North Coast Angler
"Blueberry Bass"
By Stephen Papows
Blueberry Bass
I awake in utter silence, restless in my bed. The soft light of pre-dawn filters through winter's breath etched across frozen panes. The traffic sounds are muffled, sparse as they are this time of morning as my wife sleeps soundly next to me, her rhythmic breathing like a metronome. Without even looking I realize it must be snowing. I've always been a light sleeper and a habitually early riser. Attempting to drift back to sleep usually doesn't work for me. Times like this I find myself reminiscing about last year's fishing season and some of my favorite fish. Fishing with artificial lures involves a certain degree of strategy and thoughtful presentation to be successful. It's this chess match that brought me to thinking of a crafty striper, not large, taken in June on light tackle. I named this fish "Blueberry Bass."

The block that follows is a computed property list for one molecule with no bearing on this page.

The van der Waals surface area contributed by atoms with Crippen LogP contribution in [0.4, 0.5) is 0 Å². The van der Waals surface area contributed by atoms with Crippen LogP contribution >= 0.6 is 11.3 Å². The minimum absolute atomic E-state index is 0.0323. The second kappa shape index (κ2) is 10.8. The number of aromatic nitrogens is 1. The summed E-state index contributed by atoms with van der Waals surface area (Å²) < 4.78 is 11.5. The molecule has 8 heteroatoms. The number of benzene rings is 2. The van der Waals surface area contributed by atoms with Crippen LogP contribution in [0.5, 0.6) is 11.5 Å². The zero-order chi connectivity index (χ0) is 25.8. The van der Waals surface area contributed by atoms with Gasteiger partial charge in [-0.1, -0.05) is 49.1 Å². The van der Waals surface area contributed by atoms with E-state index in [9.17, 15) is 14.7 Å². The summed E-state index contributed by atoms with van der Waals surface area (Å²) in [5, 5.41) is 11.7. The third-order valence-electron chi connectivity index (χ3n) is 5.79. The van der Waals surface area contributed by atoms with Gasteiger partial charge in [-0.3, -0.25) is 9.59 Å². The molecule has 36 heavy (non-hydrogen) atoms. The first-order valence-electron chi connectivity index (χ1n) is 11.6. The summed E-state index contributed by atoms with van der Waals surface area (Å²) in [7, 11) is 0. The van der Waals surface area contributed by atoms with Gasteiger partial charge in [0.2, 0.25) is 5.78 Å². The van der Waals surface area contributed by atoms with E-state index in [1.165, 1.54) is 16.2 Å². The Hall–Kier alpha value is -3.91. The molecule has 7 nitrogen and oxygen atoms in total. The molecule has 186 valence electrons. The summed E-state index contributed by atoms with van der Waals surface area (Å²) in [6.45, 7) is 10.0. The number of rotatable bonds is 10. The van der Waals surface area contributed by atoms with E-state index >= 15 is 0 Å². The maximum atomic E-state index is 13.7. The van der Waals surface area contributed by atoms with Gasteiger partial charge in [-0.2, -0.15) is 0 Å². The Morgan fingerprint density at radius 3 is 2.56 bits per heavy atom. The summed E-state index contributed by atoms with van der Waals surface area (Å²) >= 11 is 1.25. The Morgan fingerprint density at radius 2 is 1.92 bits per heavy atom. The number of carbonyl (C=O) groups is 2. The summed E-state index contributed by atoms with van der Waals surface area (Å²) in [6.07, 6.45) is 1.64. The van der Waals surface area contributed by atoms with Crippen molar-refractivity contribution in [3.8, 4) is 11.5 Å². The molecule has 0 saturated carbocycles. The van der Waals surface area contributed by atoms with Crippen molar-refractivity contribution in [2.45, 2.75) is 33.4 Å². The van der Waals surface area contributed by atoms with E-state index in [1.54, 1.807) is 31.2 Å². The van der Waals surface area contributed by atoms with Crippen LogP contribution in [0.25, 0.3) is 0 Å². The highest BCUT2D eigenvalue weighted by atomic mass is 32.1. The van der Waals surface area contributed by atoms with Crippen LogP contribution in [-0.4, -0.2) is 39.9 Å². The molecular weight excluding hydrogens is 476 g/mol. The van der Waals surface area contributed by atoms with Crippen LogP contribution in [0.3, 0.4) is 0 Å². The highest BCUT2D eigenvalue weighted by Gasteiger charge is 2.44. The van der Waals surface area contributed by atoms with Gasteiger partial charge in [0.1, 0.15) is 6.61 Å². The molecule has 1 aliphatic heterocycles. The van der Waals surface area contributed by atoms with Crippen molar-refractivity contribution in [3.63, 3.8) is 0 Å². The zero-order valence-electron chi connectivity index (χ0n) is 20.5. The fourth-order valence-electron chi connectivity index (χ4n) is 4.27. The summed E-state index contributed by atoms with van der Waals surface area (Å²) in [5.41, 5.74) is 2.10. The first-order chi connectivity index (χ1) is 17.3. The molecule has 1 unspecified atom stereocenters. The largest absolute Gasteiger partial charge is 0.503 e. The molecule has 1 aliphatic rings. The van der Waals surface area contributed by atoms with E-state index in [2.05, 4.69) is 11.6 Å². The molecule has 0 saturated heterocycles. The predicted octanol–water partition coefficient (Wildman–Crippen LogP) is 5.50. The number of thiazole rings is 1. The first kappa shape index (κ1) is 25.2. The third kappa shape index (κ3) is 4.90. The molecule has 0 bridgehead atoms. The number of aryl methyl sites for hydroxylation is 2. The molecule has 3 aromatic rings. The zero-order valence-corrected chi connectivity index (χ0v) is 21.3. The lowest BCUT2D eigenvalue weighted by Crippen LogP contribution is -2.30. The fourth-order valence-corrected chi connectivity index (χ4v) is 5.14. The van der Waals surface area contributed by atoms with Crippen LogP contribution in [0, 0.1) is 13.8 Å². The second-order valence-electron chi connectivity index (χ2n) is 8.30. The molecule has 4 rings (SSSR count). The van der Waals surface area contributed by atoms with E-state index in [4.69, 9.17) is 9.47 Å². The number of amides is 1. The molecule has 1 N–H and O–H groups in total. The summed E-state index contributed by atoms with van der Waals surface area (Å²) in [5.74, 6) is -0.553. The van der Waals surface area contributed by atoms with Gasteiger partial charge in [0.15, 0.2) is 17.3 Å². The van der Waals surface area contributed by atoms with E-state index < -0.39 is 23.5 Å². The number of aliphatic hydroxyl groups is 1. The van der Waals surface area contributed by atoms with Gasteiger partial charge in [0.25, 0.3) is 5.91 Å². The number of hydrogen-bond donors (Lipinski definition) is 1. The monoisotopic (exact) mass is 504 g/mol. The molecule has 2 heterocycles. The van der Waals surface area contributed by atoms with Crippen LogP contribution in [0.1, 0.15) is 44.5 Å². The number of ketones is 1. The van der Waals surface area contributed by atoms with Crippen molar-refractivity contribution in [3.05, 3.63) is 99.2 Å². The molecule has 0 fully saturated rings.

The sun rose from a glass flat sea, a filtered red disk promising a hot day, ahead Robbie, my brother-in-law, and Erik, a newcomer that season, were my partners in crime, so to speak. My brother-in-law, was already an accomplished surfcaster in his own right. Erik, a freshwater fisherman in his early life, was still adapting to the salt. As we waded, thigh deep in the water off our first chosen beach, I couldn't help but notice how much his casting had improved. A newly retired teacher, Erik finally had the time to focus on his true passion, fishing. I'd taken an instant liking to him. His enthusiasm was infectious. I had to admit I was a bit jealous of all the free time he'd have on the water. Having him around helped me to focus on all the little things one must do to be successful. As I helped him, so he taught me. Robbie and I both needled him, good naturedly, as we progressed from beach to beach. In our small cadre of surfmen, it was important to possess a thick skin.